A dream come true
21st February 2010
Ayaz Al Zadjali
I feel very attached to this ship. It has become a close friend
Unlike many of my crewmates, I do not come from a sailing family. My first encounter with boats came when I chose to study carpentry at the Vocational Training Center in Seeb. It was there that I met Mr. Nick Burningham and Dr. Tom Vosmer who had started a model boat building course. The boats and ship models they taught us to build were very different from the models one sees in shops in Muscat. Our models had to be built exactly to scale and precise in every detail.
Most people have no idea how difficult it is to build a good model. In fact several other men in my class dropped out of the model program because the work was so hard. I had to learn many new things about mathematics, geometry, and fine woodworking. Yes, it was difficult, but I enjoyed learning all these new things and the ships we built were very beautiful. During my one and a half years in the model training program, I built a model of Zinat Al- Bahr and a Ganjah. These were large models and both are now on display at the Maritime Museum in Salalah. It makes me proud to have built models that Omanis and people from around the world can enjoy and at the same time learn about Oman’s history.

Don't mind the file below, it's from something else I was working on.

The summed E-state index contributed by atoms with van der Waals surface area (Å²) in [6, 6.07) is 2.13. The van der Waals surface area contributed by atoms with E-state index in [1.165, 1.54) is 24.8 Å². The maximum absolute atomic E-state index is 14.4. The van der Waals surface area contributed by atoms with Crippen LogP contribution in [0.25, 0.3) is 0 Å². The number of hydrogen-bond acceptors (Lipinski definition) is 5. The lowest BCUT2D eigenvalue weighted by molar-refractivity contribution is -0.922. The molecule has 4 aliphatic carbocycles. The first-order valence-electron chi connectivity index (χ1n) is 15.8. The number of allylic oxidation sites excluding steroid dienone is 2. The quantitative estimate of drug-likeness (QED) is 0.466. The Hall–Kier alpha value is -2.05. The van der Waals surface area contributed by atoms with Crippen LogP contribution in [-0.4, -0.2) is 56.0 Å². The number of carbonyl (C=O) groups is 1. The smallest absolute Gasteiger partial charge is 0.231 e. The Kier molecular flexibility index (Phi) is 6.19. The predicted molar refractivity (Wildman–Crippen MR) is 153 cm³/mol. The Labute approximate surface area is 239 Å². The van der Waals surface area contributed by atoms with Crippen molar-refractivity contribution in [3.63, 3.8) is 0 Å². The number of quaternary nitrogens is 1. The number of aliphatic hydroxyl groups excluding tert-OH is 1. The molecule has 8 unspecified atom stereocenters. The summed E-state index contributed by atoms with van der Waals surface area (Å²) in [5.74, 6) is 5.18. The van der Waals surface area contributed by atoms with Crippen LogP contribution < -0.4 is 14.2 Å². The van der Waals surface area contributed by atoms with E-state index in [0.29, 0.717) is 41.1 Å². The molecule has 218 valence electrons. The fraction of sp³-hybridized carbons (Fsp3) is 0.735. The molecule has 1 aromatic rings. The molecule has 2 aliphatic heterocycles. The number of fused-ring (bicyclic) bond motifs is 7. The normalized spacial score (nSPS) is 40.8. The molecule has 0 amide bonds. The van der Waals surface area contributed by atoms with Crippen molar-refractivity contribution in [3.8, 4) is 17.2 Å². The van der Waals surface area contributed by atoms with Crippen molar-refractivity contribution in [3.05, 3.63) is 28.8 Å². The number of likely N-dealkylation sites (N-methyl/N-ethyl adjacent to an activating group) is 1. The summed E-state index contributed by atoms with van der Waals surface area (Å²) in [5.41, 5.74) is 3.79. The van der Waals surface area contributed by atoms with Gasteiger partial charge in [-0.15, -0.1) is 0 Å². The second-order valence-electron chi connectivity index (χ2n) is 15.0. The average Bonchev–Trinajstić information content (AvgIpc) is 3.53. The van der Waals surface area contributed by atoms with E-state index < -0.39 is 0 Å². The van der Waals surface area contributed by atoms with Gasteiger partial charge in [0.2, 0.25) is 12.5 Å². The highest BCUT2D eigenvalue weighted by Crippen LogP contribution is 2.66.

Working with models enabled me to get involved in the Jewel of Muscat project. I have worked on the ship from the very beginning–doing carpentry, stitching and caulking–so now I feel very attached to this ship. It has become a close friend. Even though I have never sailed before, it was natural for me to want to see how the Jewel actually functioned in the water. Of course my family was worried at first, but I wanted to come on this trip and they are quite happy that I got the opportunity to go to Singapore. This is a dream come true for me, and after we return from Singapore I would like to continue building traditional Omani ships–of any size.